From my perspective, regardless of how people want to frame the problem of diversity in the slate of candidates we have, there is therefore only one solution. While the bench of elected officials who identify consistently with left policy is growing, it has in the past not done well with prioritizing and centering diversity despite having that diversity within reach. Even though representation is not a panacea, a lack of representation is virtually always a weakness, especially when we’re talking about policymaking.
Progressive ideals are not (and have never been) the exclusive domain of either the white working class or leftist elites. Much of the most thankless work has been done by people of color (often women of color), and centering those voices in activism and organizing can only help: widening the tent to welcome disaffected and marginalized populations, dragging party elites toward the considerations of those marginalized populations, and ultimately building a diverse bench of representatives and officials who can truly reflect on that diversity and speak credibly about it onstage.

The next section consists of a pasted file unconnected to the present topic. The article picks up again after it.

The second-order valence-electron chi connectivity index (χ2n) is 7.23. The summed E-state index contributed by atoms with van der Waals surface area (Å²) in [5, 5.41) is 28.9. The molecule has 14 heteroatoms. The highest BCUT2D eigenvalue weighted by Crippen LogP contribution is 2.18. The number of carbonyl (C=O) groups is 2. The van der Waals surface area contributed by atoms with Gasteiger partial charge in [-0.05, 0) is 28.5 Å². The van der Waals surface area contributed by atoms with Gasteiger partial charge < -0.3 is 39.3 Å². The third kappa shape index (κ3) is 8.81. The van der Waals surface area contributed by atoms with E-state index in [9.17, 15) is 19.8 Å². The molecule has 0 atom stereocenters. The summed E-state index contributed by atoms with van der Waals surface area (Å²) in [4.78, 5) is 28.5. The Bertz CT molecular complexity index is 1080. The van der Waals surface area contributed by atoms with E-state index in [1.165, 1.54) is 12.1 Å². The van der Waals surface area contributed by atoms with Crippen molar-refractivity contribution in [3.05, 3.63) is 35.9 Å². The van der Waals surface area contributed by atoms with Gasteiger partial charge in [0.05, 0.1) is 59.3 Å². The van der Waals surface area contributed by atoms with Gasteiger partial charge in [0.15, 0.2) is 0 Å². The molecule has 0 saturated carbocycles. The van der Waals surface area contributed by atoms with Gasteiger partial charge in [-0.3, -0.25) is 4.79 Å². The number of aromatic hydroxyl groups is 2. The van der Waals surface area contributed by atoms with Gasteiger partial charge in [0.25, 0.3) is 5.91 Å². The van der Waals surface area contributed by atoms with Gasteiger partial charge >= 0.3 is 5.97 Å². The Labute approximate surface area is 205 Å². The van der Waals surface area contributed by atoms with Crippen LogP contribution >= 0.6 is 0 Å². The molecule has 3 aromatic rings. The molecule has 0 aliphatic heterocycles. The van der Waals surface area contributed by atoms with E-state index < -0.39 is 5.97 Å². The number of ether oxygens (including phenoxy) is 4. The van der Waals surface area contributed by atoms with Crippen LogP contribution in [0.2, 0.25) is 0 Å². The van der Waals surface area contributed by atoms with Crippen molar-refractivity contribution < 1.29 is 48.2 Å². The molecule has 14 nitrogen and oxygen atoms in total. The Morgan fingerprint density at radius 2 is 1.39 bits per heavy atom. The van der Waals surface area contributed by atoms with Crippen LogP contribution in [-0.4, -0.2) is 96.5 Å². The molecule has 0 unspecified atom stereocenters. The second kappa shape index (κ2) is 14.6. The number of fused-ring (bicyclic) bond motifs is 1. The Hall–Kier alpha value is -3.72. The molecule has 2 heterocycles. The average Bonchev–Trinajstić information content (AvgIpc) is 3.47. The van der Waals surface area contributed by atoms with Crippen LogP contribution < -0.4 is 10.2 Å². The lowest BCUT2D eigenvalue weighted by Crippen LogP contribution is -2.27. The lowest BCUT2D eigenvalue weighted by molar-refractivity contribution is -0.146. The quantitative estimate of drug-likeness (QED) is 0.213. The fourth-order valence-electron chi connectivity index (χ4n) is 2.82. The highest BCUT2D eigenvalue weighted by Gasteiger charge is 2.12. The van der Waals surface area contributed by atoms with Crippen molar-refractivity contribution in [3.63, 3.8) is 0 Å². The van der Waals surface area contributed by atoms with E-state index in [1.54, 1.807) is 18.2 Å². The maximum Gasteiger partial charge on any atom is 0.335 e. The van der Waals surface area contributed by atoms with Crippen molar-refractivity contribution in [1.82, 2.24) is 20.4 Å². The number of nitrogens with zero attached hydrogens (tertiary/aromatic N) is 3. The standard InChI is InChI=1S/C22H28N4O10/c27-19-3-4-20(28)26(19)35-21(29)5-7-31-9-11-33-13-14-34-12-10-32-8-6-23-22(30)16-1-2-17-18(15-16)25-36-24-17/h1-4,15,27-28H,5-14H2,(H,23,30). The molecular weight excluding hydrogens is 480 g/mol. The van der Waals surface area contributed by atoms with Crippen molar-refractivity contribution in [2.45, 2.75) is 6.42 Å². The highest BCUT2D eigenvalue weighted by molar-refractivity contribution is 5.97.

It may be too late to save the 2020 election, but building this bench isn’t just about a laser focus on future presidential elections. Criminal justice reform in particular is so dependent on state-level reforms that it is worth focusing on state legislative races on their own merit.
To paraphrase a famous problematic rapper, if you wanna get here, you gotta start from the bottom.